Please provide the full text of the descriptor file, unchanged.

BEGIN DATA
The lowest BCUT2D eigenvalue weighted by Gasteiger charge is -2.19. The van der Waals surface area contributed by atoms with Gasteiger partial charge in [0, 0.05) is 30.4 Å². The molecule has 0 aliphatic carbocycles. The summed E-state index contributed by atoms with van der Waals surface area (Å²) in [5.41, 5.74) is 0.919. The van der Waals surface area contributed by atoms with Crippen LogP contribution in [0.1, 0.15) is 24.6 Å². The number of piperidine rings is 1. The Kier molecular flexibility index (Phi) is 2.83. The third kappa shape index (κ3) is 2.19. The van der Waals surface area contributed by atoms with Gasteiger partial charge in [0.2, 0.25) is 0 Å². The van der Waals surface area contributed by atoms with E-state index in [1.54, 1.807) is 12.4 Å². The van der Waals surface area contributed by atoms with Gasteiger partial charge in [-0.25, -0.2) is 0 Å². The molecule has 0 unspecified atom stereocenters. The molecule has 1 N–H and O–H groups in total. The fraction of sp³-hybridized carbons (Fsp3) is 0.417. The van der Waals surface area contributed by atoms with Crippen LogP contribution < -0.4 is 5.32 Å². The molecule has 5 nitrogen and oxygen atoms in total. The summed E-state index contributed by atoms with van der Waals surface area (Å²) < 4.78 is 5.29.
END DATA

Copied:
The lowest BCUT2D eigenvalue weighted by Gasteiger charge is -2.19. The van der Waals surface area contributed by atoms with Gasteiger partial charge in [0, 0.05) is 30.4 Å². The molecule has 0 aliphatic carbocycles. The summed E-state index contributed by atoms with van der Waals surface area (Å²) in [5.41, 5.74) is 0.919. The van der Waals surface area contributed by atoms with Crippen LogP contribution in [0.1, 0.15) is 24.6 Å². The number of piperidine rings is 1. The Kier molecular flexibility index (Phi) is 2.83. The third kappa shape index (κ3) is 2.19. The van der Waals surface area contributed by atoms with Gasteiger partial charge in [0.2, 0.25) is 0 Å². The van der Waals surface area contributed by atoms with E-state index in [1.54, 1.807) is 12.4 Å². The van der Waals surface area contributed by atoms with Gasteiger partial charge in [-0.25, -0.2) is 0 Å². The molecule has 0 unspecified atom stereocenters. The molecule has 1 N–H and O–H groups in total. The fraction of sp³-hybridized carbons (Fsp3) is 0.417. The van der Waals surface area contributed by atoms with Crippen LogP contribution < -0.4 is 5.32 Å². The molecule has 5 nitrogen and oxygen atoms in total. The summed E-state index contributed by atoms with van der Waals surface area (Å²) < 4.78 is 5.29.